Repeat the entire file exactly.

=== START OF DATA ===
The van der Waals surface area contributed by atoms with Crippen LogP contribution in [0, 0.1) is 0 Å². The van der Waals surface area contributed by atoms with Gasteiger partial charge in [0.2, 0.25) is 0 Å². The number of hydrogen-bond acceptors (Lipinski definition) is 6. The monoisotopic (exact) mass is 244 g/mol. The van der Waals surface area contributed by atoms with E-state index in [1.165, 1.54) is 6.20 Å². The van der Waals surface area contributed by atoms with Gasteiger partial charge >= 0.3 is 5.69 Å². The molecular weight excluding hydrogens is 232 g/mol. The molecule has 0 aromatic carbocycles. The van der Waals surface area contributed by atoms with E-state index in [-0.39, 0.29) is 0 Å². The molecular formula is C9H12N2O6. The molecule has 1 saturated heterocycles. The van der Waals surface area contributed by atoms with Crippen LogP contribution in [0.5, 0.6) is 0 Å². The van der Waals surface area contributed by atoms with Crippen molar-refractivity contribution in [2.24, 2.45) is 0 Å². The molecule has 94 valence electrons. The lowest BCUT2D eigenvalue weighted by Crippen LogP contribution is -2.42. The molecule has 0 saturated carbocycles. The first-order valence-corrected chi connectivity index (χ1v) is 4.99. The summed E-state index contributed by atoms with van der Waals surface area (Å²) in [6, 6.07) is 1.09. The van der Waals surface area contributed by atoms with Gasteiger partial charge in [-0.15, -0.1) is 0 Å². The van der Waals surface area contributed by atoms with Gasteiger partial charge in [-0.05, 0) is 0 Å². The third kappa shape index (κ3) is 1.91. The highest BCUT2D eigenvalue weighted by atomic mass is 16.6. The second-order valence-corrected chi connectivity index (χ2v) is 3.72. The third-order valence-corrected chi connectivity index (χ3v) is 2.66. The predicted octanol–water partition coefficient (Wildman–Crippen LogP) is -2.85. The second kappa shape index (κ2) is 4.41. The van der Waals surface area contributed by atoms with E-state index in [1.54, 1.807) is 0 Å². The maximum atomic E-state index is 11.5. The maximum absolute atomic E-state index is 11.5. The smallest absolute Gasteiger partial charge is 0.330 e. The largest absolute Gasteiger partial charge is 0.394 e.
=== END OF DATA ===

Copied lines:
The van der Waals surface area contributed by atoms with Crippen LogP contribution in [0, 0.1) is 0 Å². The van der Waals surface area contributed by atoms with Gasteiger partial charge in [0.2, 0.25) is 0 Å². The number of hydrogen-bond acceptors (Lipinski definition) is 6. The monoisotopic (exact) mass is 244 g/mol. The van der Waals surface area contributed by atoms with E-state index in [1.165, 1.54) is 6.20 Å². The van der Waals surface area contributed by atoms with Gasteiger partial charge >= 0.3 is 5.69 Å². The molecular weight excluding hydrogens is 232 g/mol. The molecule has 0 aromatic carbocycles. The van der Waals surface area contributed by atoms with E-state index in [-0.39, 0.29) is 0 Å². The molecular formula is C9H12N2O6. The molecule has 1 saturated heterocycles. The van der Waals surface area contributed by atoms with Crippen LogP contribution in [0.5, 0.6) is 0 Å². The van der Waals surface area contributed by atoms with Crippen molar-refractivity contribution in [2.24, 2.45) is 0 Å². The molecule has 94 valence electrons. The lowest BCUT2D eigenvalue weighted by Crippen LogP contribution is -2.42. The molecule has 0 saturated carbocycles. The first-order valence-corrected chi connectivity index (χ1v) is 4.99. The summed E-state index contributed by atoms with van der Waals surface area (Å²) in [6, 6.07) is 1.09. The van der Waals surface area contributed by atoms with Gasteiger partial charge in [-0.15, -0.1) is 0 Å². The van der Waals surface area contributed by atoms with Gasteiger partial charge in [-0.05, 0) is 0 Å². The third kappa shape index (κ3) is 1.91. The highest BCUT2D eigenvalue weighted by atomic mass is 16.6. The second-order valence-corrected chi connectivity index (χ2v) is 3.72. The third-order valence-corrected chi connectivity index (χ3v) is 2.66. The predicted octanol–water partition coefficient (Wildman–Crippen LogP) is -2.85. The second kappa shape index (κ2) is 4.41. The van der Waals surface area contributed by atoms with E-state index in [1.54, 1.807) is 0 Å². The maximum atomic E-state index is 11.5. The maximum absolute atomic E-state index is 11.5. The smallest absolute Gasteiger partial charge is 0.330 e. The largest absolute Gasteiger partial charge is 0.394 e.